Financial market turmoil and their underlying causes would engage the G-20 Finance Ministers. Meanwhile, China would be expected to defend its policies on the market-related adjustment of its currency, the renminbi, and cite its monetary easing actions to stabilise its unsteady stock market. But the general concern is about the extent of its currency adjustments shortly.
India’s Finance Minister has already said that not a single domestic factor has contributed to the present international market volatility. But the facile assumption that China’s slowdown and weakened outlook presents a unique opportunity for India to take a global growth leadership role is misplaced.
China’s cheaper currency makes it much more competitive with command exports to all countries. China is determined to safeguard its exports and preserve growth at not less than 7 percent in 2015. How far the G-20 Ministers go for “joint actions” by advanced and developing economies to raise growth and mitigate risks, as well as arrest decline in world trade, remains to be seen.
Unless the G-20 nations take up coordinated policy measures with a common objective of reversing the slide toward a global deflation and ensuring growth and employment, the risks and uncertainties will not abate. Moreover, such coordinated policy measures would require commitments from both advanced and emerging market economies.
India has recently seen some capital outflows and the stock market have turned bearish outright. Although domestic demand is on a gradual rise, India will be performing well below its potential in 2015/16 and could see a pick-up next year, according to most forecasters. The worst hits are the oil and commodity exporters, though, India has gained some fiscal space and reduced external vulnerabilities as fall in oil prices has continued.
Like RBI earlier, IMF has emphasised for India structural reforms to raise growth potential including removal of infrastructural bottlenecks in the power sector along with labour and product market reforms to improve productivity. RBI has also envisaged only a “modest pick-up” in activity against the backdrop of tepid global recovery.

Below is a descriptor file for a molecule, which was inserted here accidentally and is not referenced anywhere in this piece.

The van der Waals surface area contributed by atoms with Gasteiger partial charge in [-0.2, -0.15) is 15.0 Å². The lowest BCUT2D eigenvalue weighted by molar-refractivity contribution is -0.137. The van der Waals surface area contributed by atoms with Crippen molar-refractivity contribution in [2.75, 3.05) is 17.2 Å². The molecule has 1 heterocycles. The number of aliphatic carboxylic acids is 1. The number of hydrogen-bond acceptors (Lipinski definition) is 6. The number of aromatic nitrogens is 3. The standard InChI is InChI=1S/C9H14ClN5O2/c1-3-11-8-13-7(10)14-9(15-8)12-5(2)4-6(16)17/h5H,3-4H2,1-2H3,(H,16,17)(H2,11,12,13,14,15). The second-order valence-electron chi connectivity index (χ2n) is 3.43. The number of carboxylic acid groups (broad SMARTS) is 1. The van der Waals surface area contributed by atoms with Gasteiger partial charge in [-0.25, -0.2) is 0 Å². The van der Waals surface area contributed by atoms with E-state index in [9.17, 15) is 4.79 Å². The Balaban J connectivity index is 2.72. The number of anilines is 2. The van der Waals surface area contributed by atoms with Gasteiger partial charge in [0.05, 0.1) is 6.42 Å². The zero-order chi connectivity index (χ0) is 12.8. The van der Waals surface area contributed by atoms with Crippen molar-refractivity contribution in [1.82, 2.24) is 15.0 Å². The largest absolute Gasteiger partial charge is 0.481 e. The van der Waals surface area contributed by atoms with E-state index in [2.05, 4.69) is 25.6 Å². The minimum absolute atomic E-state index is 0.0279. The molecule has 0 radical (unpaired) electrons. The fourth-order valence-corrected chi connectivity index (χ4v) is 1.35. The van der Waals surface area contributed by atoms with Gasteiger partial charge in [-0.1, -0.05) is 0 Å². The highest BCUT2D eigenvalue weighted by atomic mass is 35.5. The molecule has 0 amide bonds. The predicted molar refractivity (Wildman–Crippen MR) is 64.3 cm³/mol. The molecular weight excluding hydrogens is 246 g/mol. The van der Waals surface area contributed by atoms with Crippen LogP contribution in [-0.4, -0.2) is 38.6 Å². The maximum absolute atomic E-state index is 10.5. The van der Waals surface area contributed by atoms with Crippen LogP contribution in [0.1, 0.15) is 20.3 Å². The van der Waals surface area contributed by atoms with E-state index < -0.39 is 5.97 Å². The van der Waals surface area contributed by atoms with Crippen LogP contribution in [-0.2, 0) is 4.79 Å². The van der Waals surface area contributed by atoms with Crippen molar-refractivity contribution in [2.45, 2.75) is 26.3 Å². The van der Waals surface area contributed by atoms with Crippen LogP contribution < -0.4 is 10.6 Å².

The challenges for Government remain. How to advance reforms, while encountering political difficulties as we saw in the September 2 labour strike, to be able to raise potential growth and alleviate structural constraints. Unexpectedly, the global environment has also turned less conducive for India to push ahead with certain initiatives.
Global growth in the first half of 2015 declined in comparison to the second half of 2014, IMF note to G-20 said. It reflected a further slowdown in emerging markets and the weaker recovery in advanced economies where there are protracted weaknesses in productivity growth. In the USA, growth was only 1.8 percent in the first half of the year as compared to3.8 percent in the latter half of 2014.
Relentless pressures on Indian currency and losses on Dalal Street are also making investors wary, and some leading investors seem headed for exits. In August alone, the outflow was 2.52 billion dollars from the equity market, the largest for a month since October 2008.
There is no doubt that problems of the type are now afflicting the BJP-led NDA Government and its credibility on reforms for faster easing of doing business, and job-creating growth is currently at a low ebb. IPA
(The views expressed are personal)